The Buck Moon is coming up this Friday July 23, 2021. This month celestial mechanic actually dictate that July's illuminating full moon will rise directly in the east for North Americans just exactly as the satellites turn 100% illuminated!
Full Buck Moon General Schedule
According to Forbes, the Moon can officially be seen in full at 2:37 Universal Time this July 24, 2021. Although this is a global event, the difference in time zones means it can be seen in full on late Friday, July 23, 2021 in North America. NASA also plans to launch a solar sail project in order to see nearing asteroids in space.
July's stellar full Moon is best seen when it actually isn't highest in the sky but rather when it starts peeking up slightly below the southeastern horizon just a little after sunset. There's a rough guide that can be used for interested viewers to find out the perfect moonrise time for their location on TimeandDate.
Full Buck Moon Most Popular Schedules
In London, the sunset is going to happen at 9:03 PM while moonrise starts at 9:16 PM on Friday, July 23, 2021. This is the moment of full Moon that comes directly after midnight).
In New York, the sunset is going to happen at 8:21 PM while moonrise starts at 8:33 PM on Friday, July 23, 2021. This is the moment of full Moon that comes directly after midnight).
In Los Angeles, the sunset is going to happen at 8:01 PM while moonrise starts at 8:15 PM on Friday, July 23, 2021. This is the moment of full Moon that comes directly after midnight).
How to Get a Good View of the Buck Moon
The moon comes with a bonus view. Viewers will be able to see not only the full Moon but also Saturn on the left. This would be a perfect opportunity for viewers to take out their binoculars and check the orangey full Moon. As the full Moon starts to turn grey and brighten, viewers will see the planet Jupiter appear as well somewhere to the Moon's lower left.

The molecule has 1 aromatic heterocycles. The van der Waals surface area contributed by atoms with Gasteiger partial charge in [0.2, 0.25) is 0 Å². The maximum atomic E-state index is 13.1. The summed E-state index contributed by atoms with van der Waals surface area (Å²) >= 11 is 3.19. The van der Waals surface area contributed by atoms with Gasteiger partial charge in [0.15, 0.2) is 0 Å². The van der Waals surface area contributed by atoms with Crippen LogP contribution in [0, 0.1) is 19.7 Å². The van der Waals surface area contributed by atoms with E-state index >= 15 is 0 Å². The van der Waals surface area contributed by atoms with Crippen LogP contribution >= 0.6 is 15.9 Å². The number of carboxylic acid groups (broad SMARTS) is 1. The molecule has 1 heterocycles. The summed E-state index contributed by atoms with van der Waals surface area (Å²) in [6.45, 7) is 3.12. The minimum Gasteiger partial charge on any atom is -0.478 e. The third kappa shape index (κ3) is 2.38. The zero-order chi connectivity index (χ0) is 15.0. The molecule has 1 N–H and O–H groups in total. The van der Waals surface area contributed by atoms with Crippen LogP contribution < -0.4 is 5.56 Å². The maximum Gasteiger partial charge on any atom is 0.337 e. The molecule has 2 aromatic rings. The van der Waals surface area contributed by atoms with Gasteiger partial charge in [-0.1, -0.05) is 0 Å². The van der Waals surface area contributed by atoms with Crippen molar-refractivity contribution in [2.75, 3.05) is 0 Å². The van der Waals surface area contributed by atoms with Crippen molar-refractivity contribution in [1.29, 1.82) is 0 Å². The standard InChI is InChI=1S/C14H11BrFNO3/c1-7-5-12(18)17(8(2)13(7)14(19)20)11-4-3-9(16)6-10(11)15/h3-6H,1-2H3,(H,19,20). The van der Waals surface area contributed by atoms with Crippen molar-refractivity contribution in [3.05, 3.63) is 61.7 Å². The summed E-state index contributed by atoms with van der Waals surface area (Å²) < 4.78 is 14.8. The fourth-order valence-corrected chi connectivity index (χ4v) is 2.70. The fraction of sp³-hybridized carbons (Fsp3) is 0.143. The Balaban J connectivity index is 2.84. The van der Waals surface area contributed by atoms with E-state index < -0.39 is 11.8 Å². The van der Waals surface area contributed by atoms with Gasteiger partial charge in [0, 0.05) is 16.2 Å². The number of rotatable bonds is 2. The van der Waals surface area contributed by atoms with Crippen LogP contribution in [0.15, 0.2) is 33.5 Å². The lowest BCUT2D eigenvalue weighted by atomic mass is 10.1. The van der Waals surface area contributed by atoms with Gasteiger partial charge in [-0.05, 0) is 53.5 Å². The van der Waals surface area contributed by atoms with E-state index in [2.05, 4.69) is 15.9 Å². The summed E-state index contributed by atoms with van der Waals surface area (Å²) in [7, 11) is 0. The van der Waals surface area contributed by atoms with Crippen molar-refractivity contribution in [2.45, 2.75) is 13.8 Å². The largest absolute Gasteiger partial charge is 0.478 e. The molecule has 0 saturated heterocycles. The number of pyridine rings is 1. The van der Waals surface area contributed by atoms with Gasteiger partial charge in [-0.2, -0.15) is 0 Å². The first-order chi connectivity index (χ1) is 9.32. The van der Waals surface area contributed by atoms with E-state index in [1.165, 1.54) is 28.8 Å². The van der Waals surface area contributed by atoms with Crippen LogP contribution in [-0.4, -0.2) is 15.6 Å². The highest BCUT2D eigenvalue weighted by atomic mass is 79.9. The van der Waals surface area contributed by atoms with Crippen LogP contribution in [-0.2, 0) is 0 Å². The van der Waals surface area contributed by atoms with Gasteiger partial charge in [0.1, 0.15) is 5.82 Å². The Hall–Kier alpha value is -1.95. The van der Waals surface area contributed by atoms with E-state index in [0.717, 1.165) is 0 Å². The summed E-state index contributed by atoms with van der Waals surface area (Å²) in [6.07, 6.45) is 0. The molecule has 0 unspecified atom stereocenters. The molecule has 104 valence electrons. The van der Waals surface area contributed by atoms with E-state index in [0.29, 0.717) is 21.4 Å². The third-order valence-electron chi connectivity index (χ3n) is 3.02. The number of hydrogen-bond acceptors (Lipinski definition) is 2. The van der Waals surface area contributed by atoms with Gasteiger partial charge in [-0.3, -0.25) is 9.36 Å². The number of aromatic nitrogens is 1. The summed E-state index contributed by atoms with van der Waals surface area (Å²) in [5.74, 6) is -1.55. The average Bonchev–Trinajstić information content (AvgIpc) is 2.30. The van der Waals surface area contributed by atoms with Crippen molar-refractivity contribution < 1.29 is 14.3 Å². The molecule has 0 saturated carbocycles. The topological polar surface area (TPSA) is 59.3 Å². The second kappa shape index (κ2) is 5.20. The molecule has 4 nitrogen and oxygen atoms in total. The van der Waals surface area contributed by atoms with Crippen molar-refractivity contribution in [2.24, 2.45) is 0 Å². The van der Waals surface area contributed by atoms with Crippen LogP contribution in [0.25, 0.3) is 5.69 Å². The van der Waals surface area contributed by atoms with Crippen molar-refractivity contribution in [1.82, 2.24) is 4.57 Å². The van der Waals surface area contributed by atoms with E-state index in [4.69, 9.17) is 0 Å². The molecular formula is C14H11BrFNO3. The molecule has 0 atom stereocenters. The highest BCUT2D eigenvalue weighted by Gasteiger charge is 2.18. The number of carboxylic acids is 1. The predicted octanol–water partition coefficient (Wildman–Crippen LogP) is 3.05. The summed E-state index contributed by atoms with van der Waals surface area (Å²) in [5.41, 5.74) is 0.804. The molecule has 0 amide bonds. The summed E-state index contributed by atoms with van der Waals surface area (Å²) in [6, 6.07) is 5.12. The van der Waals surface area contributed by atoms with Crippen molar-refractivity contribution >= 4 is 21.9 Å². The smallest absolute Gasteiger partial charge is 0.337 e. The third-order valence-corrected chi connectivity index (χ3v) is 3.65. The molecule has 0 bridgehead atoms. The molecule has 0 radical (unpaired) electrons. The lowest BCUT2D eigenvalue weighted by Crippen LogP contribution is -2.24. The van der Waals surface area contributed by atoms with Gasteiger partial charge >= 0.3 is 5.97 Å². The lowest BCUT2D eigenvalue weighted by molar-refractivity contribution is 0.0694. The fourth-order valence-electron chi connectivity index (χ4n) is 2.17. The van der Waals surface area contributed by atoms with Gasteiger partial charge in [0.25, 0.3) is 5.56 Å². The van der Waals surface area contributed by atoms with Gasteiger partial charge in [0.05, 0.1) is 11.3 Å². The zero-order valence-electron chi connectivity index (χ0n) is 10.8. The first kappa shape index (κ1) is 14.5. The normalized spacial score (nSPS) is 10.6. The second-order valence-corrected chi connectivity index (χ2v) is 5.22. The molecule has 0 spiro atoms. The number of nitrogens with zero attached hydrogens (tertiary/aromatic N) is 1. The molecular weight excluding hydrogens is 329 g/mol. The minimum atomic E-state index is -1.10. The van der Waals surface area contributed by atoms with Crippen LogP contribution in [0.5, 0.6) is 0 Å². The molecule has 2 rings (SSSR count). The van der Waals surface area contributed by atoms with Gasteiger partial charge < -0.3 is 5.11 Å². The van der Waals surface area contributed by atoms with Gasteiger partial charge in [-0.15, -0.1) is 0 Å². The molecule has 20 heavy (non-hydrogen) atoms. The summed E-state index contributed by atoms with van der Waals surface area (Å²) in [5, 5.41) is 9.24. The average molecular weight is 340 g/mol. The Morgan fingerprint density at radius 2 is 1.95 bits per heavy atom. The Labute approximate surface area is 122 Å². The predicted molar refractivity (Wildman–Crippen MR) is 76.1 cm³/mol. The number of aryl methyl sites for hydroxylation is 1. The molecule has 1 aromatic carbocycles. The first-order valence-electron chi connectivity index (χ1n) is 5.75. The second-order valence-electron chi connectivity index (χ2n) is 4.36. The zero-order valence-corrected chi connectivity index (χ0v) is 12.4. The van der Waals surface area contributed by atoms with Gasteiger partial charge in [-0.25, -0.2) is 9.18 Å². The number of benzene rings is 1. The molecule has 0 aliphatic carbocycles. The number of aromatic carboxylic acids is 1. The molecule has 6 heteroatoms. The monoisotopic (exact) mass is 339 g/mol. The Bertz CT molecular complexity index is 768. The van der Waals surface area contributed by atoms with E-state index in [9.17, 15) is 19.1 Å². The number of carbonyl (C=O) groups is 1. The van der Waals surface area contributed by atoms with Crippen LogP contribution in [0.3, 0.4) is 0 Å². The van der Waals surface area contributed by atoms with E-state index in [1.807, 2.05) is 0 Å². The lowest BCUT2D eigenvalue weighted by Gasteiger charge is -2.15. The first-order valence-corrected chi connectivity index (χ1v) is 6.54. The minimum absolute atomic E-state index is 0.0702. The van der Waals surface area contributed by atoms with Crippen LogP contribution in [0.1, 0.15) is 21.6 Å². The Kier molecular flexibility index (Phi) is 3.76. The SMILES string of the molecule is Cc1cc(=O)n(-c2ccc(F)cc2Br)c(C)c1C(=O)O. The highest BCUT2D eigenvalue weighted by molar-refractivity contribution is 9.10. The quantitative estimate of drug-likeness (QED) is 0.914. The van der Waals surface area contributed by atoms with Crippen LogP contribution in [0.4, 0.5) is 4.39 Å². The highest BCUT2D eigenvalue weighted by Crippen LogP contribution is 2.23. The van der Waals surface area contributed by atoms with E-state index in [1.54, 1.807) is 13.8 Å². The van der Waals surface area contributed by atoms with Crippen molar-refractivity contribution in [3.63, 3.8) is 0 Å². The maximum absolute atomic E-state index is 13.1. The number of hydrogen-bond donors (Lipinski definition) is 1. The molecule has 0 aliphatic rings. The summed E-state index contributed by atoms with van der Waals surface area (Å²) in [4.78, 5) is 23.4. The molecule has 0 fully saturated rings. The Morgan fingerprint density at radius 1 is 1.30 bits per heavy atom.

Viewers have to make sure that they get the right schedule in their right timezone in order to get a perfect glimpse of the full Moon and all its wonders. Forbes notes that viewers will still have to wait another 10 minutes in order to actually see the full Moon be able to poke above the southeastern horizon.
Catch the Next 'Blue Sturgeon' Moon
Viewers should get themselves to a particular location with a clear view in advance. The location has to have a good view of the southeastern horizon basically with an east-facing ocean view as well as a high floor of a building as long as viewers don't get other things blocking the view.
For those that won't be able to catch this full Moon, the next full "Blue Sturgeon" Moon is going to occur on Sunday, August 22, 2012. Upcoming schedules will follow as the "Blue Sturgeon" Moon gets closer. There are many curious things about space like the weather on Venus as scientists give answers.
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Written by Urian B.